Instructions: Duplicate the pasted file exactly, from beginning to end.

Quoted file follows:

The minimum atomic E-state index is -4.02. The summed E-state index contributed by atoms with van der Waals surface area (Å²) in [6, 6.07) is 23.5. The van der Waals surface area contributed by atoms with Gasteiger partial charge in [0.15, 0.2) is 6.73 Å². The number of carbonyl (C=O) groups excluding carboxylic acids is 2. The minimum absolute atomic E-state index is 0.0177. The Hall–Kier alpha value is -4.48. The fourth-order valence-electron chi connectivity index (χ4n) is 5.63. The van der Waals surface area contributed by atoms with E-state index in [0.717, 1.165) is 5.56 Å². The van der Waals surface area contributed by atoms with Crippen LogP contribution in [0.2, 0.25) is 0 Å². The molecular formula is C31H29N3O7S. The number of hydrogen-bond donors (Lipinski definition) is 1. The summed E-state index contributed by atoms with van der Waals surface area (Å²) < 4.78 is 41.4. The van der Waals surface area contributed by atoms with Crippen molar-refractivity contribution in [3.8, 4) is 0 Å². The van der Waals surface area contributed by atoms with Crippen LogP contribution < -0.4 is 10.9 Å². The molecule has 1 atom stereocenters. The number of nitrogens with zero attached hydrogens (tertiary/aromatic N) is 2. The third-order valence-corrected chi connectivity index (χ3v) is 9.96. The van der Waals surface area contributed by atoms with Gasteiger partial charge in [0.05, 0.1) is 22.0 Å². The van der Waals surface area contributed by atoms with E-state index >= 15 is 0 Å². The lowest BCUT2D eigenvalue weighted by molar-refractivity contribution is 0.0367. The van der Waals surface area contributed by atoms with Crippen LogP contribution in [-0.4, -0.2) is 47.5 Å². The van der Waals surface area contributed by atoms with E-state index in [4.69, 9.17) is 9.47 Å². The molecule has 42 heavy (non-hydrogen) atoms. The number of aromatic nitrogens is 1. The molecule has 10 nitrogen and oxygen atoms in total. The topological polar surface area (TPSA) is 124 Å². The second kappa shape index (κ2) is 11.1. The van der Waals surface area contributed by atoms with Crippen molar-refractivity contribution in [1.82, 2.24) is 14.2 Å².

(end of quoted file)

The minimum atomic E-state index is -4.02. The summed E-state index contributed by atoms with van der Waals surface area (Å²) in [6, 6.07) is 23.5. The van der Waals surface area contributed by atoms with Gasteiger partial charge in [0.15, 0.2) is 6.73 Å². The number of carbonyl (C=O) groups excluding carboxylic acids is 2. The minimum absolute atomic E-state index is 0.0177. The Hall–Kier alpha value is -4.48. The fourth-order valence-electron chi connectivity index (χ4n) is 5.63. The van der Waals surface area contributed by atoms with E-state index in [0.717, 1.165) is 5.56 Å². The van der Waals surface area contributed by atoms with Crippen LogP contribution in [0.2, 0.25) is 0 Å². The molecular formula is C31H29N3O7S. The number of hydrogen-bond donors (Lipinski definition) is 1. The summed E-state index contributed by atoms with van der Waals surface area (Å²) < 4.78 is 41.4. The van der Waals surface area contributed by atoms with Crippen molar-refractivity contribution in [3.8, 4) is 0 Å². The van der Waals surface area contributed by atoms with Crippen LogP contribution < -0.4 is 10.9 Å². The molecule has 1 atom stereocenters. The number of nitrogens with zero attached hydrogens (tertiary/aromatic N) is 2. The third-order valence-corrected chi connectivity index (χ3v) is 9.96. The van der Waals surface area contributed by atoms with Gasteiger partial charge in [0.05, 0.1) is 22.0 Å². The van der Waals surface area contributed by atoms with E-state index >= 15 is 0 Å². The lowest BCUT2D eigenvalue weighted by molar-refractivity contribution is 0.0367. The van der Waals surface area contributed by atoms with Crippen LogP contribution in [-0.4, -0.2) is 47.5 Å². The van der Waals surface area contributed by atoms with E-state index in [4.69, 9.17) is 9.47 Å². The molecule has 42 heavy (non-hydrogen) atoms. The number of aromatic nitrogens is 1. The molecule has 10 nitrogen and oxygen atoms in total. The topological polar surface area (TPSA) is 124 Å². The second kappa shape index (κ2) is 11.1. The van der Waals surface area contributed by atoms with Crippen molar-refractivity contribution in [1.82, 2.24) is 14.2 Å².